AnandTech Storage Bench 2013

Our Storage Bench 2013 focuses on worst-case multitasking and IO consistency. Similar to our earlier Storage Benches, the test is still application trace based—we record all IO requests made to a test system and play them back on the drive we're testing and run statistical analysis on the drive's responses. There are 49.8 million IO operations in total with 1583.0GB of reads and 875.6GB of writes. I'm not including the full description of the test for better readability, so make sure to read our Storage Bench 2013 introduction for the full details.

AnandTech Storage Bench 2013 - The Destroyer
Workload Description Applications Used
Photo Sync/Editing Import images, edit, export Adobe Photoshop CS6, Adobe Lightroom 4, Dropbox
Gaming Download/install games, play games Steam, Deus Ex, Skyrim, Starcraft 2, BioShock Infinite
Virtualization Run/manage VM, use general apps inside VM VirtualBox
General Productivity Browse the web, manage local email, copy files, encrypt/decrypt files, backup system, download content, virus/malware scan Chrome, IE10, Outlook, Windows 8, AxCrypt, uTorrent, AdAware
Video Playback Copy and watch movies Windows 8
Application Development Compile projects, check out code, download code samples Visual Studio 2012

We are reporting two primary metrics with the Destroyer: average data rate in MB/s and average service time in microseconds. The former gives you an idea of the throughput of the drive during the time that it was running the test workload. This can be a very good indication of overall performance. What average data rate doesn't do a good job of is taking into account response time of very bursty (read: high queue depth) IO. By reporting average service time we heavily weigh latency for queued IOs. You'll note that this is a metric we've been reporting in our enterprise benchmarks for a while now. With the client tests maturing, the time was right for a little convergence.

AnandTech Storage Bench 2013 - The Destroyer (Data Rate)

The P3700 takes the performance crown away from Samsung's XP941. Granted we are talking about a much larger and more expensive drive, but if you're after the absolute best performance for a workstation or high-end client, the P3700 is without equal.

AnandTech Storage Bench 2013 - The Destroyer (Service Time)

In our initial P3700 review we talked about the impact of NVMe and a lower overhead interface stack on IO latency - we see the benefits of that here in our look at average service times.

AnandTech Storage Bench 2011

Back in 2011 (which seems like so long ago now!), we introduced our AnandTech Storage Bench, a suite of benchmarks that took traces of real OS/application usage and played them back in a repeatable manner. The MOASB, officially called AnandTech Storage Bench 2011 - Heavy Workload, mainly focuses on peak IO performance and basic garbage collection routines. There is a lot of downloading and application installing that happens during the course of this test. Our thinking was that it's during application installs, file copies, downloading and multitasking with all of this that you can really notice performance differences between drives. The full description of the Heavy test can be found here, while the Light workload details are here.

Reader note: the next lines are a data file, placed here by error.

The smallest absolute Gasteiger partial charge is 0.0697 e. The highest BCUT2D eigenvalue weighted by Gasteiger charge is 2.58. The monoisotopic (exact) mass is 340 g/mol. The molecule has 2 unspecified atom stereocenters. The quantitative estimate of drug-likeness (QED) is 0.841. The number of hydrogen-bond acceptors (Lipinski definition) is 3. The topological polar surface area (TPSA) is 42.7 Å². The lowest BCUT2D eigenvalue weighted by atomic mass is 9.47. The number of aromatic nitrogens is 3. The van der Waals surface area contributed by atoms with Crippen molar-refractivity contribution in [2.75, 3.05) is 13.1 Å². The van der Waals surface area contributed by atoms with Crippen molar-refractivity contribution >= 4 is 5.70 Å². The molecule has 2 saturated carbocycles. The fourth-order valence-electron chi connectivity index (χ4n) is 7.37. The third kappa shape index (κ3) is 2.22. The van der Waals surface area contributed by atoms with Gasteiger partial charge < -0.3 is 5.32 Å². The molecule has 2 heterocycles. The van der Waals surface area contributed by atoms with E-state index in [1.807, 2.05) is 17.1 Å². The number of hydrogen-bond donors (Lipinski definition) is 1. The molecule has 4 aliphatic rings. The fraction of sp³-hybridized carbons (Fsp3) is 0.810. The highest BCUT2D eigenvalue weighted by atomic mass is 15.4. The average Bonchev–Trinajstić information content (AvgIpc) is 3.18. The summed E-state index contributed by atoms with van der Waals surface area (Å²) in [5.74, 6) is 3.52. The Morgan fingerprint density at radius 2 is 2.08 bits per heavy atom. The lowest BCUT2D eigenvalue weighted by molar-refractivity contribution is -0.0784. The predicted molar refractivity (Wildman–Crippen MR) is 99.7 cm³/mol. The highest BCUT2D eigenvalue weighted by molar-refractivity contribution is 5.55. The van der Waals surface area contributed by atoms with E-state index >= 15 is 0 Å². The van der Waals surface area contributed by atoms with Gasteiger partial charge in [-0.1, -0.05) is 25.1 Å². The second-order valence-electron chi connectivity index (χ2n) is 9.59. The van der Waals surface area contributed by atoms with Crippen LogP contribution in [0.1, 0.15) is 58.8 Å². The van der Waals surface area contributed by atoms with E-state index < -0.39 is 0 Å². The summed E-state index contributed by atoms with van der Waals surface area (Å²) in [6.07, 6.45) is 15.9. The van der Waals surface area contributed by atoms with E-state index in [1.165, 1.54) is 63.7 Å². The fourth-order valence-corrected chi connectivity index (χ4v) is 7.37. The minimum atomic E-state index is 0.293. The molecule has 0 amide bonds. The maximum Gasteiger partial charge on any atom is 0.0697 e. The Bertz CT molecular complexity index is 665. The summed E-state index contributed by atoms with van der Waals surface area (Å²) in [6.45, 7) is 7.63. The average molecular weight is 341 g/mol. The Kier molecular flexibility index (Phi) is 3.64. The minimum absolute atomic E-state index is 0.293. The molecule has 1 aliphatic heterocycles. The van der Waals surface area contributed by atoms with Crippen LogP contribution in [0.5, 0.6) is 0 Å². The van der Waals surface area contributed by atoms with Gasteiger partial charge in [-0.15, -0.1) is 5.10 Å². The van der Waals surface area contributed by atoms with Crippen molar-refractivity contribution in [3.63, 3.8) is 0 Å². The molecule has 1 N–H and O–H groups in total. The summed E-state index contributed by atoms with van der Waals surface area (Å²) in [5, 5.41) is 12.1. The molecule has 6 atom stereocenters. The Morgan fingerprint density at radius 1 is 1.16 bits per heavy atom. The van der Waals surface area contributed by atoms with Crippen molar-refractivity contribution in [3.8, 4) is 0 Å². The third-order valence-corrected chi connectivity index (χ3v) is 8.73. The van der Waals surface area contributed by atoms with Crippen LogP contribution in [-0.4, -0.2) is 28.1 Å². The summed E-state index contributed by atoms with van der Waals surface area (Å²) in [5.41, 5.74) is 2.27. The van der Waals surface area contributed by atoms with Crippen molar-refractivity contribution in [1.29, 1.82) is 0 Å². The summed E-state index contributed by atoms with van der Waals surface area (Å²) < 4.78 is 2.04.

Heavy Workload 2011 - Average Data Rate

The XP941 remains the king in our 2011 heavy test. I was pretty surprised to find the P3700 lose its first place position here, but it's still competitive.

Light Workload 2011 - Average Data Rate

The situation reverses back to normal when we look at the light workload.

Introduction & Performance Consistency Random & Sequential Performance
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  • alacard - Tuesday, June 10, 2014 - link

    Very grateful that you posted this second look. Very interesting results. Now we just NEED a review of Fusion IO's Octal drive and my life will be complete. Make it happen Anand! Reply
  • extide - Tuesday, June 10, 2014 - link

    x2 on both! Love this drive though! Reply
  • lukewayne - Tuesday, June 10, 2014 - link

    Anand,

    Great content as usual.

    Might want to consider using the same scale on the graphs for each drive, clicking from P3700 to S3700 on the first graph, it was easy to miss the change in scale on the vertical axis. Would be easier to see difference if higher was faster across all drives.

    In any event, I do really like this way of showing comparison data. keep up the good work!
    Reply
  • nfriedly - Tuesday, June 10, 2014 - link

    I was going to say the same thing - my initial impression was that it was about on par with the other drives. Reply
  • brucek2 - Tuesday, June 10, 2014 - link

    Same. Especially true when the units are a one with a lot of zeroes but no commas, which makes it easy to mistake say 100,000 for 1,000,000 in the first place. I'd say go wild and go for both consistent scale AND commas! Reply
  • mtoma - Tuesday, June 10, 2014 - link

    Is this drive bootable? Reply
  • althaz - Tuesday, June 10, 2014 - link

    In OSX and Linux yes, but AFAIK not yet in Windows. Reply
  • hpvd - Tuesday, June 10, 2014 - link

    sure no windows booting?
    maybe one simply have to have the right windows version (8.1 or server) and the right driver...
    see
    "NVM Express Boot Support added to Windows 8.1 and Windows Server 2012 R2"
    http://www.nvmexpress.org/blog/nvm-express-boot-su...
    Reply
  • juhatus - Tuesday, June 10, 2014 - link

    Quote from link: "Using the Windows inbox driver requires the platform to have the appropriate BIOS support and the device is not an eDrive implementation."

    So BIOS upgrade should do it atleast? Here's hoping they'll fix BIOS´s
    Reply
  • Sunburn74 - Tuesday, June 10, 2014 - link

    Being bootable is a big deal and a must have feature Reply

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